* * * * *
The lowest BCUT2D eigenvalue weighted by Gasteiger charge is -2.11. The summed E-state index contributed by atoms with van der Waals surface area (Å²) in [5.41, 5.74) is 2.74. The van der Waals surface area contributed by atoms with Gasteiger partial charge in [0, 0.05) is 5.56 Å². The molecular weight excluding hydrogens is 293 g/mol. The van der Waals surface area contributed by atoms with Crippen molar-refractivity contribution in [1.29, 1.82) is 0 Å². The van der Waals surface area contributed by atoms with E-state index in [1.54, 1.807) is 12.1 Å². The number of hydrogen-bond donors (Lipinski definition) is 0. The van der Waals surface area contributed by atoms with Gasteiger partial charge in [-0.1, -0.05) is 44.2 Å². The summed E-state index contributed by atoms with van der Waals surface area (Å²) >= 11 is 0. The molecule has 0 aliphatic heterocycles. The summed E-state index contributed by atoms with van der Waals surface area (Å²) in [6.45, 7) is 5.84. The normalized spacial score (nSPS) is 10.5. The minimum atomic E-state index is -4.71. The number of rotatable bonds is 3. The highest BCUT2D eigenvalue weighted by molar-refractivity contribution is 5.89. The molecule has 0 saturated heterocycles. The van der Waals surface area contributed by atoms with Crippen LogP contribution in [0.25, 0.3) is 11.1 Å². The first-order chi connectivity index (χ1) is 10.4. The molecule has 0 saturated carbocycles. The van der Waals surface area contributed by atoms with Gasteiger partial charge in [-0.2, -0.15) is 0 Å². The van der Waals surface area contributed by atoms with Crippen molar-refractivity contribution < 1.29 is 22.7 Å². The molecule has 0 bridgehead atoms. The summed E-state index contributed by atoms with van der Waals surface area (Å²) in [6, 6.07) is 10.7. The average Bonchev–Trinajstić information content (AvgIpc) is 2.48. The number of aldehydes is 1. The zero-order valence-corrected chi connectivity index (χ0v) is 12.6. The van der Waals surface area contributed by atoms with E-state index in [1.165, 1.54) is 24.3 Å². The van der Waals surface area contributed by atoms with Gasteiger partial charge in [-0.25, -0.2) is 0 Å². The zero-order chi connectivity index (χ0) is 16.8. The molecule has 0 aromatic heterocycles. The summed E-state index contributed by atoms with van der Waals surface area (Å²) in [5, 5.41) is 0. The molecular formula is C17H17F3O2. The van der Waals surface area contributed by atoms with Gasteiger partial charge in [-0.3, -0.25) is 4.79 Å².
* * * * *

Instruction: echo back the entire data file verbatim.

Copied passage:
The lowest BCUT2D eigenvalue weighted by Gasteiger charge is -2.11. The summed E-state index contributed by atoms with van der Waals surface area (Å²) in [5.41, 5.74) is 2.74. The van der Waals surface area contributed by atoms with Gasteiger partial charge in [0, 0.05) is 5.56 Å². The molecular weight excluding hydrogens is 293 g/mol. The van der Waals surface area contributed by atoms with Crippen molar-refractivity contribution in [1.29, 1.82) is 0 Å². The van der Waals surface area contributed by atoms with E-state index in [1.54, 1.807) is 12.1 Å². The number of hydrogen-bond donors (Lipinski definition) is 0. The van der Waals surface area contributed by atoms with Gasteiger partial charge in [-0.1, -0.05) is 44.2 Å². The summed E-state index contributed by atoms with van der Waals surface area (Å²) >= 11 is 0. The molecule has 0 aliphatic heterocycles. The summed E-state index contributed by atoms with van der Waals surface area (Å²) in [6.45, 7) is 5.84. The normalized spacial score (nSPS) is 10.5. The minimum atomic E-state index is -4.71. The number of rotatable bonds is 3. The highest BCUT2D eigenvalue weighted by molar-refractivity contribution is 5.89. The molecule has 0 saturated heterocycles. The van der Waals surface area contributed by atoms with Crippen LogP contribution in [0.25, 0.3) is 11.1 Å². The first-order chi connectivity index (χ1) is 10.4. The molecule has 0 saturated carbocycles. The van der Waals surface area contributed by atoms with Gasteiger partial charge in [-0.2, -0.15) is 0 Å². The van der Waals surface area contributed by atoms with Crippen molar-refractivity contribution < 1.29 is 22.7 Å². The molecule has 0 bridgehead atoms. The summed E-state index contributed by atoms with van der Waals surface area (Å²) in [6, 6.07) is 10.7. The average Bonchev–Trinajstić information content (AvgIpc) is 2.48. The number of aldehydes is 1. The zero-order valence-corrected chi connectivity index (χ0v) is 12.6. The van der Waals surface area contributed by atoms with E-state index in [1.165, 1.54) is 24.3 Å². The van der Waals surface area contributed by atoms with Gasteiger partial charge in [-0.25, -0.2) is 0 Å². The zero-order chi connectivity index (χ0) is 16.8. The molecule has 0 aromatic heterocycles. The summed E-state index contributed by atoms with van der Waals surface area (Å²) in [5, 5.41) is 0. The molecular formula is C17H17F3O2. The van der Waals surface area contributed by atoms with Gasteiger partial charge in [-0.3, -0.25) is 4.79 Å².